- The Washington Times - Friday, December 10, 2004

When Maj. Gen. Irvin McDowell’s Union forces attacked Confederates under Brig. Gen. P.G.T. Beauregard near Manassas on July 21, 1861, the infantry on both sides was considered green and amateur. However, one small part of McDowell’s army was somewhat less green than the others: the battalion of U.S. Regular Army infantry.

This battalion of eight companies — two from the 2nd Infantry, five from the 3rd Infantry (the “Old Guard” of today’s U.S. Army) and one from the 8th Infantry — had been hastily pulled together at the same time that militia and other state volunteer troops were pouring into Washington in the weeks following the bombardment of Fort Sumter. Seven came from frontier duty, while the eighth took a more roundabout route.

As war loomed, Companies C and K of the 2nd Infantry were stationed at Fort Ripley, Minn., along the upper Mississippi River. Shortly before the outbreak of hostilities, the two companies were transferred to Fort Snelling near the new state capital at St. Paul. From there they moved by rail eastward and arrived in Pittsburgh by the end of May.

The 3rd Infantry was stationed in Texas in 1861, and when it became evident that that state would secede, Brig. Gen. David Twiggs, commander of the Department of Texas and a Southern sympathizer, promptly surrendered all the troops in his command under terms that would allow the U.S. forces simply to pack up and leave. The five companies of the 3rd that would fight at Bull Run — B, D, G, H, and K — left Texas in mid-April and sailed to Fort Hamilton, N.Y.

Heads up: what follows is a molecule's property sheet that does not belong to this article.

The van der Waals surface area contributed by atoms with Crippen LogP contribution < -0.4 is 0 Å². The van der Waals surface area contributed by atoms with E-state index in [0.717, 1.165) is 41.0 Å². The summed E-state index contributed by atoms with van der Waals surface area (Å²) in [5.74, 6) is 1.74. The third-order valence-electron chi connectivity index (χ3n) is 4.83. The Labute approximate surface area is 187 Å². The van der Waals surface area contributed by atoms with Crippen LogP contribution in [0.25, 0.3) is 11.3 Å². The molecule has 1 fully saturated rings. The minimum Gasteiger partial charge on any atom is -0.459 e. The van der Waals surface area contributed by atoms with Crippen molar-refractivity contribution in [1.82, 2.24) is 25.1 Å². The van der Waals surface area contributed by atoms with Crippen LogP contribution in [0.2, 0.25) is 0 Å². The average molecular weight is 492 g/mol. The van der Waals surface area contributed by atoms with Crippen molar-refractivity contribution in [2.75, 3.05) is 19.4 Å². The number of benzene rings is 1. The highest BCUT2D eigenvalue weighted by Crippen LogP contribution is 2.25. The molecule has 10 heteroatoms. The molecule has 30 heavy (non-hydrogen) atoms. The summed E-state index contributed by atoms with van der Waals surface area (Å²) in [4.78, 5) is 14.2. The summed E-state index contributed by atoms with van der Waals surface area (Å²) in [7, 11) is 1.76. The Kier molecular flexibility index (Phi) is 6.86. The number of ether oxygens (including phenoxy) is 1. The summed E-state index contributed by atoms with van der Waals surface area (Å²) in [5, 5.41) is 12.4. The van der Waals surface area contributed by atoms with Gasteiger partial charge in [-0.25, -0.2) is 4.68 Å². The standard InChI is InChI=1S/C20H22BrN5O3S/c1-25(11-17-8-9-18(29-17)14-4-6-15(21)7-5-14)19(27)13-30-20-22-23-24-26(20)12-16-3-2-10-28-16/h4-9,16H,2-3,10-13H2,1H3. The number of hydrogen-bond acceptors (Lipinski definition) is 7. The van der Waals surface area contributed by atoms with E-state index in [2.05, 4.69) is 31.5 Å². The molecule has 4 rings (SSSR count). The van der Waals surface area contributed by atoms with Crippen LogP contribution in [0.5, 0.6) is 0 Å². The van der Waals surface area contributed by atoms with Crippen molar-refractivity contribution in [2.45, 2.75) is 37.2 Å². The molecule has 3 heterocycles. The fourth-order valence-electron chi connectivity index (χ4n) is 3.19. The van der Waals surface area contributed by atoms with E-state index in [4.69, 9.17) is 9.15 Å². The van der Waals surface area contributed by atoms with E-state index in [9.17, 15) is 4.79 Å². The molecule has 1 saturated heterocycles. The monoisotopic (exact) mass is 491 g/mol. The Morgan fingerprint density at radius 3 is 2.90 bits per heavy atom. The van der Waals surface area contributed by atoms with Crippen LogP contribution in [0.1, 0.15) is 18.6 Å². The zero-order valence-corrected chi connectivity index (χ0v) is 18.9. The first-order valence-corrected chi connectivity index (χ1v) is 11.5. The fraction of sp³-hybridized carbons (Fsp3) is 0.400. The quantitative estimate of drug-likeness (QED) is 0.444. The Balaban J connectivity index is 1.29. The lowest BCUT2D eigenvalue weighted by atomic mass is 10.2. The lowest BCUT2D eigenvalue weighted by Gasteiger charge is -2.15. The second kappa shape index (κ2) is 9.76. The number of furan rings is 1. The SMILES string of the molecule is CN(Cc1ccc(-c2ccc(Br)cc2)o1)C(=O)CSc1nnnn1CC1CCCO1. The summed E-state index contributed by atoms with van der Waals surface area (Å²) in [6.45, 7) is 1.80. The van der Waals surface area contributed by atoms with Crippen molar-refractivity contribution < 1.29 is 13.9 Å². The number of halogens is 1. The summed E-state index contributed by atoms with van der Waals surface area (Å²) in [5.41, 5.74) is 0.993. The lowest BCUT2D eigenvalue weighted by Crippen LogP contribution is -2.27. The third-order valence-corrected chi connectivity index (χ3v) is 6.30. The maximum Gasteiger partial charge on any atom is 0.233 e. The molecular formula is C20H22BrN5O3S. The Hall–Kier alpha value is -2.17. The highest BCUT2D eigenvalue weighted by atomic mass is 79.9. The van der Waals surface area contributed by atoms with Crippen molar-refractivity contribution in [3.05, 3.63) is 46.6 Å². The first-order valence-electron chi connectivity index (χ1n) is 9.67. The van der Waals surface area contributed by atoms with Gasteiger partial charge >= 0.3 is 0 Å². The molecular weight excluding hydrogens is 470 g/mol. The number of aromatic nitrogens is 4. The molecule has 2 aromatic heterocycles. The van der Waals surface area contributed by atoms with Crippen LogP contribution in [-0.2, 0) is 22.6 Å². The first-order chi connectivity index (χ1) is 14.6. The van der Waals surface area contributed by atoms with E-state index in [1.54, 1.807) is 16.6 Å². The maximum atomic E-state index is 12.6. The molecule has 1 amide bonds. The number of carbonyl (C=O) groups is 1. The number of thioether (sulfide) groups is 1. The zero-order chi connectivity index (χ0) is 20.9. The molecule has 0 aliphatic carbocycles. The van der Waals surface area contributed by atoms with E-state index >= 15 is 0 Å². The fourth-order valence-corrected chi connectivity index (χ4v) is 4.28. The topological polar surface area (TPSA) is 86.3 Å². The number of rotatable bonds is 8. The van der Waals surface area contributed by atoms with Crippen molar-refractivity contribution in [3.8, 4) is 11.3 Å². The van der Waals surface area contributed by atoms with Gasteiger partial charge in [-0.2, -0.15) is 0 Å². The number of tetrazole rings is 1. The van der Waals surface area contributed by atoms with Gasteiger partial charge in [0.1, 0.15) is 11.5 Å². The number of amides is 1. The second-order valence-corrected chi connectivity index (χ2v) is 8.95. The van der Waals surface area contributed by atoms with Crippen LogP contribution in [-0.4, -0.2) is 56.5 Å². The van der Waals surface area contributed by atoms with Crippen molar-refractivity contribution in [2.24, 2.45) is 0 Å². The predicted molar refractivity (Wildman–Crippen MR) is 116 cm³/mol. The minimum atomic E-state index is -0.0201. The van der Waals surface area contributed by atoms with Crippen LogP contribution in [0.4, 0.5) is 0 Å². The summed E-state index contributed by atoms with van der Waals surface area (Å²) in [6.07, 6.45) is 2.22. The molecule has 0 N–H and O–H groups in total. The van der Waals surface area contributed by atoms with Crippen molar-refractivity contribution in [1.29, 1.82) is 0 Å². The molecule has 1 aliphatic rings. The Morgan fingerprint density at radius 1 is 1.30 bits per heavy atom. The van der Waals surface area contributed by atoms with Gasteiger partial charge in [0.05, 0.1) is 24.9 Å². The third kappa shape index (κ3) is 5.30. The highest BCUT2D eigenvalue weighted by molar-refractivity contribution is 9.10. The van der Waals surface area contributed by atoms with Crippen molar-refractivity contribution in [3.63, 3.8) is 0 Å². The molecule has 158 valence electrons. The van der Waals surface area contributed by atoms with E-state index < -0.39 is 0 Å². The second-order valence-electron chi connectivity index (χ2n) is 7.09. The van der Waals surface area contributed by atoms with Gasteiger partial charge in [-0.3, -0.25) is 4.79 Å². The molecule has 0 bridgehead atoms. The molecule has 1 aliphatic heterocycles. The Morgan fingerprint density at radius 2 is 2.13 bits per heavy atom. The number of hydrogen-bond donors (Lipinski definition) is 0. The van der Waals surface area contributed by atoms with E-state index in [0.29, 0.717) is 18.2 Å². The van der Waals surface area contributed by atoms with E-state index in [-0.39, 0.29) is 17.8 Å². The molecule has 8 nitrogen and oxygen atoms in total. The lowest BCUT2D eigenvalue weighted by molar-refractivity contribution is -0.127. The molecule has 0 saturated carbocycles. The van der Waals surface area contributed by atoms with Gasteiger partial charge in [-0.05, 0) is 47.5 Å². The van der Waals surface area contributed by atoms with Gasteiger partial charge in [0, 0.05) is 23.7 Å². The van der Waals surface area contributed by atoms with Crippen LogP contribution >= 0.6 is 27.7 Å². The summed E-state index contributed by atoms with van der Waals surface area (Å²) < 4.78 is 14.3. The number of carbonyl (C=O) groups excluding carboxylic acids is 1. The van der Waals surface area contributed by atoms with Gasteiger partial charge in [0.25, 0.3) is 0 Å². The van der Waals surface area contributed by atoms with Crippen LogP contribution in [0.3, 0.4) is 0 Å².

The final company of the battalion, Company G of the 8th Infantry, was, in fact “green.” By order of the War Department in July 1860, Company G had been broken up at Fort Davis, Texas, and its enlisted men distributed among the other companies of the regiment. This drastic action was taken in response to a disturbance in Company G originating in the murder of a Pvt. Pratt by a Texas citizen and a threat by the soldiers of Company G to lynch the killer and sack the town. The company was reorganized on May 1, 1861, at Fort Wood, N.Y., and consisted entirely of new recruits.

Command of the battalion fell to Maj. George Sykes, the leader of Company K of the 3rd Infantry, newly promoted to major and officially assigned to the newly organized 14th Infantry. Sykes, West Point class of 1842, had commanded his company since 1855. From command of this little battalion at Manassas, he would rise to the rank of major general and command a corps in the Army of the Potomac.